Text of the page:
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The Best Strategies for Building Wealth

Published on November 25, 2019
One of the underappreciated aspects of active management is the ability to build a well-curated portfolio of mutual funds that pursue unique investment strategies. The chart below shows the aggregate performance of ten active US equity strategies over the last thirty-eight years. Allocating to the top strategies and avoiding the bottom strategies can dramatically improve long-term performance.

COMPOUND ANNUAL INVESTMENT STRATEGY RETURNS (1980 – 2018)

Source: AthenaInvest, Inc.

Investment strategy is the way portfolio managers go about buying and selling securities to generate returns. For active equity mutual funds, this process is described in the fund’s prospectus under the heading “Principal Investment Strategies.” Each of the groups of managers above focus on different criteria. For example, Future Growth managers want to identify companies that are poised to grow revenues and earnings into the foreseeable future. Profitability managers, on the other hand, are looking for companies that generate large cash flows, pay dividends, and operate to deliver maximum cash back to shareholders. Most of the companies that are attractive to Future Growth managers would not look good to Profitability managers and vice-versa. For more information about AthenaInvest’ s Strategy Framework, see https://athenainvest.com/company/academic-foundation/strategy-framework/.

As the chart above shows, not all investment strategies are created equal. The best-performing strategy over time has been Future Growth, which has outperformed the worst-performing strategy, Risk, by nearly 6% per year. But different strategies do well at different times, which is why it makes sense to diversify among the top six performing strategies in a long-term growth portfolio. Knowing what strategies do better over the long-term can also help investors stay allocated to them in periods of underperformance.

From the Behavioral Viewpoint


What is Going On?

  1. Investors use Heuristics to simplify complex decisions, like selecting an active equity mutual fund. It is easy to rely on a fund’s name or broad category along with recent trailing performance to select a “good” fund. It is more difficult to take the time to learn how the mutual fund invests your capital.

  2. Availability Bias and Social Validation lead investors to chase recent performance and allocate away from their strategic allocation. It is difficult to stay invested in valuation-oriented strategies when future growth and tech stocks garner most of the public’s attention.

  3. With Fallacy of Control and Overconfidence Bias, we conclude that we know what to do. We take control and start managing our own investments based on short-term performance.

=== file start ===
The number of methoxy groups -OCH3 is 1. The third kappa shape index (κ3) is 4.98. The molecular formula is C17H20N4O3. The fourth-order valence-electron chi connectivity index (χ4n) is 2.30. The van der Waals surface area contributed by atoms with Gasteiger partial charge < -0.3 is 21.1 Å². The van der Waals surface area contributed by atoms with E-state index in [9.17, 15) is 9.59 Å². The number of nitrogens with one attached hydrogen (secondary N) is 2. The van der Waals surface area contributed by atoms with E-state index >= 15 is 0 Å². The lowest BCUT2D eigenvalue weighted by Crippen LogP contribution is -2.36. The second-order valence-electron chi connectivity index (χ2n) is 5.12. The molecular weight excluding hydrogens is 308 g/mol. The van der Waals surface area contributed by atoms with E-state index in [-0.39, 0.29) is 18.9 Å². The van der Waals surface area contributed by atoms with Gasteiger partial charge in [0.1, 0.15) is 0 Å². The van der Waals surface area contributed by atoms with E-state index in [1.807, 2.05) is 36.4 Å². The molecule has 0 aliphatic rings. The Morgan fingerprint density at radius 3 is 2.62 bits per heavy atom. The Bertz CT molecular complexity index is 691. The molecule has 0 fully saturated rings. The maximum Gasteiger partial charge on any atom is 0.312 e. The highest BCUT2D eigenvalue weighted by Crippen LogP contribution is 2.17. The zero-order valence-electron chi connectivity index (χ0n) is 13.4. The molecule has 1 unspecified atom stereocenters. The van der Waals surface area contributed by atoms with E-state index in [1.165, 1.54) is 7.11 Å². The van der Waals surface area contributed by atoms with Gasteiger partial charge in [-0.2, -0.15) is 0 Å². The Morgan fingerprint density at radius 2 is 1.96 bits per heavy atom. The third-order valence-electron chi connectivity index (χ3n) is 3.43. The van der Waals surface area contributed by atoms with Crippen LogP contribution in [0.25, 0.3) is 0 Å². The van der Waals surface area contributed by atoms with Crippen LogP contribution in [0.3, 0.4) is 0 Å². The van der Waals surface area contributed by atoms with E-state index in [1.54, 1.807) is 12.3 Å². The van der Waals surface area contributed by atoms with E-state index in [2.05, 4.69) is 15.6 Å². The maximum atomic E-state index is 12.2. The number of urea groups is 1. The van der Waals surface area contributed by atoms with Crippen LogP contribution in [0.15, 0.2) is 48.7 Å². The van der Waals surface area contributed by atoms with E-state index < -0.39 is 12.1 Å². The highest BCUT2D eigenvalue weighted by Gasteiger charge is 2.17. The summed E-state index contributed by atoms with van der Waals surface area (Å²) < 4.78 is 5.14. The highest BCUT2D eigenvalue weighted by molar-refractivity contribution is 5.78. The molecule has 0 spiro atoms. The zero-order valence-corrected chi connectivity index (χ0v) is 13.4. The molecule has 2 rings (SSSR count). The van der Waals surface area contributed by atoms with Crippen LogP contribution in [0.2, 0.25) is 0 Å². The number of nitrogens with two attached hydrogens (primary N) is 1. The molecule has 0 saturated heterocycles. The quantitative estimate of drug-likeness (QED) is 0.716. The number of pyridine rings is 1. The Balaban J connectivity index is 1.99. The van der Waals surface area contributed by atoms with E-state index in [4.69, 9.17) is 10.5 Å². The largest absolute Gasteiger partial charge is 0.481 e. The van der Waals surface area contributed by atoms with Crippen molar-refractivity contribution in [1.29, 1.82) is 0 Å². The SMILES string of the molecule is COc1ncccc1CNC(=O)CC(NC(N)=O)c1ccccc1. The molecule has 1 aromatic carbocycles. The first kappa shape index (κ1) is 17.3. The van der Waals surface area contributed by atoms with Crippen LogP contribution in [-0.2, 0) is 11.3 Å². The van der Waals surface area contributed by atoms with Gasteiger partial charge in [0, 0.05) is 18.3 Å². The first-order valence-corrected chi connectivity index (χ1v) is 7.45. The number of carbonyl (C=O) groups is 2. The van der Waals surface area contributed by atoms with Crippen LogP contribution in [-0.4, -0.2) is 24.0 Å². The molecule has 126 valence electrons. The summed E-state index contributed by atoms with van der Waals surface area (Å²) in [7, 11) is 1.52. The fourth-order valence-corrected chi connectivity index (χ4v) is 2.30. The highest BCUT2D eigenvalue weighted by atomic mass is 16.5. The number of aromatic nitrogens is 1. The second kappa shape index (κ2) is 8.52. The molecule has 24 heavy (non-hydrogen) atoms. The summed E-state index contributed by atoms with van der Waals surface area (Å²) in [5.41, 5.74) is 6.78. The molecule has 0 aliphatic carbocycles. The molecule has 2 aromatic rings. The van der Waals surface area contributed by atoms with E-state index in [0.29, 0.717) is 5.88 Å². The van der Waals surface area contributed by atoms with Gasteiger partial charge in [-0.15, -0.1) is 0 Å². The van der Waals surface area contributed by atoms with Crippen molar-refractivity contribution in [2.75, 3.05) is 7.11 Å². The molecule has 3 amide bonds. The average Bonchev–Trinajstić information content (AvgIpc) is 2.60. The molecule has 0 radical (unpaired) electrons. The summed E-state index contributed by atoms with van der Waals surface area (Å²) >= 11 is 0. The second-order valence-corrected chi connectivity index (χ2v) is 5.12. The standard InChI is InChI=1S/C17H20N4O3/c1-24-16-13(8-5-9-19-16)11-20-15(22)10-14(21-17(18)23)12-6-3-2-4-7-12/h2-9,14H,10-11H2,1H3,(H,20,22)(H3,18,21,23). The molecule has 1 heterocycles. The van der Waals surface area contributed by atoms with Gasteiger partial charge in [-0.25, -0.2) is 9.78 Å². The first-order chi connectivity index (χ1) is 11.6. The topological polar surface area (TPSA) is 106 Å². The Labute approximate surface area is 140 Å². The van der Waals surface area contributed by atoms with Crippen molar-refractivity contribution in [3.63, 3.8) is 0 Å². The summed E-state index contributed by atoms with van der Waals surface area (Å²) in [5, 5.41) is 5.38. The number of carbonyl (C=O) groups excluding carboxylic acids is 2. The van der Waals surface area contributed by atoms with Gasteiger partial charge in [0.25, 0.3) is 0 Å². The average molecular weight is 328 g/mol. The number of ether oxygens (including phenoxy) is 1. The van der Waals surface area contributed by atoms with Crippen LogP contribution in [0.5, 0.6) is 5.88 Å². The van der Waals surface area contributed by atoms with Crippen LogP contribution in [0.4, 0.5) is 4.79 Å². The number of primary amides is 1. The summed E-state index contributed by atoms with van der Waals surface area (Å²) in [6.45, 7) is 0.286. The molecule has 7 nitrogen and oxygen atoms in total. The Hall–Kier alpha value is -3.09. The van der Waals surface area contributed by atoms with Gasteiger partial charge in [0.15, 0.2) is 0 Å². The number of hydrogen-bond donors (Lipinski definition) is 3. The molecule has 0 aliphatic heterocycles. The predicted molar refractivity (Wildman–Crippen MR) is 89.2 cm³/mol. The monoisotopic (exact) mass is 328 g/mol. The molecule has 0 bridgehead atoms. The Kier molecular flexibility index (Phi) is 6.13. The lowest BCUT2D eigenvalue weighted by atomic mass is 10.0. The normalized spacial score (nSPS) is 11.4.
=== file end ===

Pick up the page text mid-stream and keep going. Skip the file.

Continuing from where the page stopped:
What can we do?

  1. Diversify by investment strategy to benefit from different ways of generating returns. Remember strategies and managers do well at different times and in different market conditions.

  2. Take time to understand each investment strategy. This information will help address important process questions such as how managers invest and how market conditions may impact them.

  3. Give investments a full market cycle to perform. Evaluate managers on how consistently they stay true to their investment strategy rather than on short-term performance metrics.

Get Behavioral Investing Insights

Behavioral Viewpoints feature new topics each month which are intended to help advisors and investors gain a deeper understanding of how behavior shapes the investing landscape.

IMPORTANT INFORMATION AND DISCLOSURES

The information provided here is for general informational purposes only and should not be considered an offer or solicitation for the sale or purchase of any specific securities, investments, or investment strategies.  It should not be assumed that recommendations of AthenaInvest made herein or in the future will be profitable or will equal the past performance records of any AthenaInvest investment strategy or product.  There can be no assurance that future recommendations will achieve comparable results.  The author’s opinions may change, without notice, in reaction to shifting economic, market, business, and other conditions.  AthenaInvest disclaims any responsibility to update such views.  These views may not be relied upon as investment advice or as an indication of trading intent on behalf of any AthenaInvest representative.

You are solely responsible for determining whether any investment, investment strategy, security, or related transaction is appropriate for you based on your personal investment objectives and financial circumstances.  You should consult with a qualified financial adviser, legal or tax professional regarding your specific situation.  Investments involve risk and unless otherwise stated, are not guaranteed. Past performance is not indicative of future performance.

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